Why is everybody obsessing about the auto industry bailout when it's a drop in the bucket compared to what has been poured into the Wall Street bankers who were a major cause of the current crisis? For example, AIG has received $80 billion so far, if memory serves. The auto companies made some dumb moves and neglected other things they should have done, but AIG's London office were the ones who concocted the most toxic witches' brew in the history of high finance. Merrill Lynch was not far behind and it paid out $3.6 billion in last minute bonuses using taxpayers' money despite huge 2008 losses based on reckless trading.

                1. profile image0
                  pgrundyposted 8 years agoin reply to this

                  No argument here. smile  Joe Nocera from the NYT was on John Stewart last night and he said that so far AIG has been given closer to $175 billion all told, and their investment arm is still hemorrhaging money. Nothing has been fixed. AIG is still a big mess, a black hole we all pour money into every month or so.

                  I try to spread my obsessive panic around evenly but there's so much insanity right now it's hard to make sure each cluster of crooks is getting a freakout in proportion to their actual contribution to this mess. big_smile

                  1. Ralph Deeds profile image65
                    Ralph Deedsposted 8 years agoin reply to this

                    Joe Nocera is a really good financial writer and a pen pal of mine. Occasionally I send him a link to one of my Hubs. The NYTimes has better business writers than the Wall Street Journal, in my opinion. At least they are more inclined to look out for the interest of stockholders and the general public. Gretchen Morgensen and Floyd Norris are outstanding.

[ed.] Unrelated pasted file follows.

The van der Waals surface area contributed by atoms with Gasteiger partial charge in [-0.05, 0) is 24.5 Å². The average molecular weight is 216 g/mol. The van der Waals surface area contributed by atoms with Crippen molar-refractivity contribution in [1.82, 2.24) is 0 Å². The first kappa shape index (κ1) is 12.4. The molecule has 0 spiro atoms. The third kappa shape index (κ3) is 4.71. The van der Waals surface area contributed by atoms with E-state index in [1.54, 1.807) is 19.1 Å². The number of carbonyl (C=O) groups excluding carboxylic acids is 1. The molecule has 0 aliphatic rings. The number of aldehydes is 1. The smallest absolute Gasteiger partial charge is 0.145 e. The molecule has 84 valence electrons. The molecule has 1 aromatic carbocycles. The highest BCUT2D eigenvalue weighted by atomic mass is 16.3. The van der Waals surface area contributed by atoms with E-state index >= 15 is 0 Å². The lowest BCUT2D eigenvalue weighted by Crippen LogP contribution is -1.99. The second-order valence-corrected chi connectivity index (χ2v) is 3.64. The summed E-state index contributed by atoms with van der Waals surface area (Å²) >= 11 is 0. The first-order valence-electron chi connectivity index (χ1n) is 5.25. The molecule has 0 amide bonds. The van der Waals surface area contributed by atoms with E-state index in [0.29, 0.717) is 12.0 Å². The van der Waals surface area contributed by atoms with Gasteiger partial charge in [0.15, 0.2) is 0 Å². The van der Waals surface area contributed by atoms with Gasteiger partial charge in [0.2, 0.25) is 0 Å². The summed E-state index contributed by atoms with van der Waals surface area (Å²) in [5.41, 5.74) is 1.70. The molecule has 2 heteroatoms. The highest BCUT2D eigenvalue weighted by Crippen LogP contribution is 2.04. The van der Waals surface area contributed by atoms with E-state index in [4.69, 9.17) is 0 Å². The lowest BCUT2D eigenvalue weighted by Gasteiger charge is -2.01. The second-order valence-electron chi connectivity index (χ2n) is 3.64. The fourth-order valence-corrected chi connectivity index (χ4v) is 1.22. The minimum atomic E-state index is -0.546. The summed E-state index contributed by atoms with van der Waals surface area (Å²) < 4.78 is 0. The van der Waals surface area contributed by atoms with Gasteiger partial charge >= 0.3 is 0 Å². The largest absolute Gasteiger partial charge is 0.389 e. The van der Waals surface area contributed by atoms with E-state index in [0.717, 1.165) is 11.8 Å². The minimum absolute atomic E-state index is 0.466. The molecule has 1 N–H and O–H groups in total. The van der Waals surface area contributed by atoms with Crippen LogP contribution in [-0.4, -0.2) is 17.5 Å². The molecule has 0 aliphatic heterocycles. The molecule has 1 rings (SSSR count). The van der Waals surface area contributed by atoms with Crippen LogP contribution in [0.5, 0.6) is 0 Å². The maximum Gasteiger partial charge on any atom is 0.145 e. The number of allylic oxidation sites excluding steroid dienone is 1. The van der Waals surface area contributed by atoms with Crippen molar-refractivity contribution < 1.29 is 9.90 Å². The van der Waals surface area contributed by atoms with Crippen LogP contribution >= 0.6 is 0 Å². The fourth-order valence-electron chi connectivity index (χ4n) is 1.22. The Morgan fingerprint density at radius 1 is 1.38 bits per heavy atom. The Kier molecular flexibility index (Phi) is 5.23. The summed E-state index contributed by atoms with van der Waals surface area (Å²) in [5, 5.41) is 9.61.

2. Mark Knowles profile image60
        Mark Knowlesposted 8 years agoin reply to this

        Ralph - do you know how much money will be needed exactly?

        $60 billion say?

        $20,000 per person employed ?

        What about next year? Another $40,000 per person?

        Of course the ripples will be wide. But how can you be sure that the ripples of creating money out of thin air will not be worse?

        Plus you are assuming that the auto companies will magically turn around and start producing cars that people want. And are dumb enough to get further into hock to buy. And some one is going to print the money to lend them to get further into hock.

        And if they don't - what then? Bail them out forever. You really think the oil companies want fuel efficient cars? lol

        I laugh at the fuel efficiency of US cars. A typical car here in Europe gets more like 60-70 miles to the gallon (US gallons) -  And they aren't selling either. sad

        Bailing them out is the easy, quick fix option. But I think it will just delay the inevitable and make things worse in the long run.

        1. Ralph Deeds profile image65
          Ralph Deedsposted 8 years agoin reply to this

          Nobody knows how much bailout money it will or would take. There are a lot of variables, the biggest one being the depth and duration of the recession. Aside from the fact that I'm living on a GM pension I wouldn't like to see the the U.S. auto industry turned over to Toyota, Honda, Nissan and the Koreans. On top of the huge disruption that would result from a failure of GM. It may take a bankruptcy to squeeze a reasonable settlement with the bond holders, however, The UAW has been much more reasonable. It looks to me like GM and Chrysler could live with the agreement the union reached with Ford.